Today I graduated.  There was no cap and gown—no pomp and circumstance–just sheer joy and renewed hope.  Today I became a graduate of the Cardiac Heart Failure Program at Duke University Medical Center.

When I signed up back in September, I saw this as my last hope.  I was taking medication but didn’t feel I was getting any better.  When my doctor suggested the program, I knew it was something I just had to do.

For the past three months, I went to the facility for cardiotherapy and nutrition assistance, faithfully, twice a week–24 sessions in all.  

I’ll never forget how hard it was to walk a few short feet from my car to the gym without being out of breath for the first couple of weeks and how often I cried because I was so embarrassed to be the youngest patient there.

But as time went on, here’s what I learned:

Stay out of the pity pool:  It’s too easy to jump into but hard to get out of.  And some well meaning folks will keep you there if you let them.

The mind is powerful:  In order to achieve it, you must first believe it.  Getting healthy required a strong, positive attitude and a determined spirit and will.

You reap what you sow:  Bad habits of any kind will eventually catch up to you.

Be a testimony:  Use your trials and tribulations to be a testimony for someone else   so that they may be encouraged. 

Never, ever give up!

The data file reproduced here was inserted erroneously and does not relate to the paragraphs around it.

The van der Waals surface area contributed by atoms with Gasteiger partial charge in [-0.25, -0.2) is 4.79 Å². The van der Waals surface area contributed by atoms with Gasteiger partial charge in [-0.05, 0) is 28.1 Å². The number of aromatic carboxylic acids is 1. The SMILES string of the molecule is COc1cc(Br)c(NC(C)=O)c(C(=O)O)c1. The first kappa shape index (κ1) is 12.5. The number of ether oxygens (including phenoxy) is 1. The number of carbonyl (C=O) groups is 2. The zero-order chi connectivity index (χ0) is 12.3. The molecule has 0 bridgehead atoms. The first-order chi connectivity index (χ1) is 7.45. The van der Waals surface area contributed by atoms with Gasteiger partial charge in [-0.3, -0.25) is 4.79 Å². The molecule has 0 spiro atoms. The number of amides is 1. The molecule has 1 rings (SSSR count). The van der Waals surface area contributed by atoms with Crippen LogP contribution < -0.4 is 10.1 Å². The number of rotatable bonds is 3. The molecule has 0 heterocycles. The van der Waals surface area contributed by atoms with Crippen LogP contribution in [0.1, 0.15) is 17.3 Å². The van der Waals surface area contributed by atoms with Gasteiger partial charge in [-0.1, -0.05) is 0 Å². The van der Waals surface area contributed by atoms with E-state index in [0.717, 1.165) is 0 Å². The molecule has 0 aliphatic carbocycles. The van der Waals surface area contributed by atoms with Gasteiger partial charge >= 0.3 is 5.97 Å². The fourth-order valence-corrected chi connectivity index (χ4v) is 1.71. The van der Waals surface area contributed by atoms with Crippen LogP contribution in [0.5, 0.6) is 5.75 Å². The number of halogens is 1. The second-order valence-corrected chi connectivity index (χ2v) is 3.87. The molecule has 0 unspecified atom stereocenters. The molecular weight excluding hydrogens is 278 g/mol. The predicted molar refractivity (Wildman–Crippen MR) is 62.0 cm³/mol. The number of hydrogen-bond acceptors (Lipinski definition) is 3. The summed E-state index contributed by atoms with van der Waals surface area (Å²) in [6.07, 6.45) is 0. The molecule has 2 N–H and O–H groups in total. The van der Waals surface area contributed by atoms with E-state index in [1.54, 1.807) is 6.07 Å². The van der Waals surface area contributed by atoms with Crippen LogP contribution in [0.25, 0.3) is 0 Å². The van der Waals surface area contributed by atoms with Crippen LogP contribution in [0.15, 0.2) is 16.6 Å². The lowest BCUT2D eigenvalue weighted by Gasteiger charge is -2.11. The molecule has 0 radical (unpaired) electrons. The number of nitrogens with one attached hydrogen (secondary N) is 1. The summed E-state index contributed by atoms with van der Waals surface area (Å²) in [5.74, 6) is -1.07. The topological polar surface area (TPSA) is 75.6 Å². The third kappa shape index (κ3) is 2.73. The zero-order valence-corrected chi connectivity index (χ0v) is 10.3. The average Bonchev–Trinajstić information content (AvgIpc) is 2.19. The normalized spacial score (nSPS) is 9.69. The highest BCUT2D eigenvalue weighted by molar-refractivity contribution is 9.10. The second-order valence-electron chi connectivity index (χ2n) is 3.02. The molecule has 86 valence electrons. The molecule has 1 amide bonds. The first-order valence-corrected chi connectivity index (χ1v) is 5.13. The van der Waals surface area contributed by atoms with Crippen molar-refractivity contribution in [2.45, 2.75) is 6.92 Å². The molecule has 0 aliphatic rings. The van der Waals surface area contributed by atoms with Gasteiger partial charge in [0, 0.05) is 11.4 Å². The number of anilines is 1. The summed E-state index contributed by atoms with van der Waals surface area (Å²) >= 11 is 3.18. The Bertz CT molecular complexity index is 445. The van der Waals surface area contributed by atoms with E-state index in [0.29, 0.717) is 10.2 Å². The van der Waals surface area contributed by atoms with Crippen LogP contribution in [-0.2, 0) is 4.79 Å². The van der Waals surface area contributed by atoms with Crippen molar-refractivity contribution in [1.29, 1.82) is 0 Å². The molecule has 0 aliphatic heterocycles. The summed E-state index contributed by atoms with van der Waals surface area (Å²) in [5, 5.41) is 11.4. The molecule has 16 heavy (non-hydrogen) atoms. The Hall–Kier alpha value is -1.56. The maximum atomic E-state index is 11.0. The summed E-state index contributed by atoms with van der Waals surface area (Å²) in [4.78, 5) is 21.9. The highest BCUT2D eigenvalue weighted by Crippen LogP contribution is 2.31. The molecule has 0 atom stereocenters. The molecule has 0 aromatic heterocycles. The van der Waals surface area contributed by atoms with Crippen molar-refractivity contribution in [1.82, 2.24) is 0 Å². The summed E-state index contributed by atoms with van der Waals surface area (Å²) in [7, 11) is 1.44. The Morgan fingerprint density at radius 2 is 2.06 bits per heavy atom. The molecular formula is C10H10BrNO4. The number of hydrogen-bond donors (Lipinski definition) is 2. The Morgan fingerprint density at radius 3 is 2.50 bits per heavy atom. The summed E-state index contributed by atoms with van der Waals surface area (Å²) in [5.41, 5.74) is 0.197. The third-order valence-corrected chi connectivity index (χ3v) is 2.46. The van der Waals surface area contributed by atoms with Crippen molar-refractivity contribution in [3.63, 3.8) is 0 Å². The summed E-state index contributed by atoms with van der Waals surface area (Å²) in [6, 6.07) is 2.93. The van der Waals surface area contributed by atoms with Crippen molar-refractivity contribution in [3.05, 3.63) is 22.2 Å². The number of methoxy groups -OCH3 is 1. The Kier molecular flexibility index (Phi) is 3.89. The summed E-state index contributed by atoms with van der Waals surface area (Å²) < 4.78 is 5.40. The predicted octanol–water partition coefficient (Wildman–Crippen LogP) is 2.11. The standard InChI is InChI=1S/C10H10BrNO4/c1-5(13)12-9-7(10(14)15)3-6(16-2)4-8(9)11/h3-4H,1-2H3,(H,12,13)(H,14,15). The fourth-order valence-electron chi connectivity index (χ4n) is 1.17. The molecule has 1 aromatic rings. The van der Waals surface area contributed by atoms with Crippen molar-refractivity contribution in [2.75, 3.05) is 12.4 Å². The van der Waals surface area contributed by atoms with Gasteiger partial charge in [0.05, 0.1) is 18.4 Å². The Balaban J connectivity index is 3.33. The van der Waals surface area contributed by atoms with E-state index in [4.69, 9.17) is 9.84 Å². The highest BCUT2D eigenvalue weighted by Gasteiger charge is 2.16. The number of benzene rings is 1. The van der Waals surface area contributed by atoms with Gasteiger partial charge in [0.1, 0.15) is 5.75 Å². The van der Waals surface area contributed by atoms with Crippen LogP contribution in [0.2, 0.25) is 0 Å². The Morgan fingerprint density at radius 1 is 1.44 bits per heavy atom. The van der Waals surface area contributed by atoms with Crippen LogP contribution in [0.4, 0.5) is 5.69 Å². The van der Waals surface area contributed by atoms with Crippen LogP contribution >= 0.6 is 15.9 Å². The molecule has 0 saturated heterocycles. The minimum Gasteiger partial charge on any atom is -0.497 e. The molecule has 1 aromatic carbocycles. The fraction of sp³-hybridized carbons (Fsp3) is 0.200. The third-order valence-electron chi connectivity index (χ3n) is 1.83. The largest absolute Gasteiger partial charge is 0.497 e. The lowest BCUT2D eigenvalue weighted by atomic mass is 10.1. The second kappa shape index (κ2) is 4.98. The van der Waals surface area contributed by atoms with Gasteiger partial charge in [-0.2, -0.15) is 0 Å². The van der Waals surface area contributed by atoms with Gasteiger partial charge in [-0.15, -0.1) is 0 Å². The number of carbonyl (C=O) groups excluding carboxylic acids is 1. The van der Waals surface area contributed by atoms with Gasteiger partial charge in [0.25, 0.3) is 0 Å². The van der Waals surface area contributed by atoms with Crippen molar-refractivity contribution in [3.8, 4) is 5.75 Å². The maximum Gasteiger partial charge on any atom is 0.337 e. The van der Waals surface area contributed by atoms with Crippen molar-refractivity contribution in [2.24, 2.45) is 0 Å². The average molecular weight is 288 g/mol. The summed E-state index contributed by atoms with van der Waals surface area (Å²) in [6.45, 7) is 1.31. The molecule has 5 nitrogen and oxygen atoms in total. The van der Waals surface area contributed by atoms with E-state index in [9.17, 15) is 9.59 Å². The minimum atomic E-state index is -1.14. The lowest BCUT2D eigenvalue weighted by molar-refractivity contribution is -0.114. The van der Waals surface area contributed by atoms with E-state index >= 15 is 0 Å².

As a final requirment for graduation, I had to take a test and I’m happy to report I did a little over two miles in 39 minutes and had NO shortness of breath! 

Yes, I will live the rest of my life with congestive heart failure but how I choose to live will be totally up to me.

I’m a Cleveland Browns fan and have been ever since I can remember.  My mom went to school with one of the original Browns (Marion Motley) and my dad used to take me to some of the games.

All of you baby boomers who are true die-hard football fans will remember a quarterback named Brian Sipe.  He led the Browns to many thrilling moments and caused many of us fans to go into near cardiac arrest while watching them come back from big deficits to win games.  They became known as the “Kardiac Kids.”

Flip the script 30 years later and there’s a new group of cardiac kids.  But instead of being in Cleveland, we’re here in North Carolina.  Our thrilling moments come when we can walk a mile rather effortlessly around the track and breathe without contantly grasping for air.

We are the cardiac patients undergoing cardiotherapy at Duke Center for Living.  It’s one of the best kept secrets with state of the art equipment and real professionals who genuinely care about our health and well being. 

Maybe the fact that it costs $107 a session has something to do with that genuine concern 🙂

Knowing I have congestive heart failure and heart disease is the #1 killer of women over 40 makes me thrilled to know Duke’s Center for Living is part of the best that healthcare has to offer for this new breed of cardiac kids.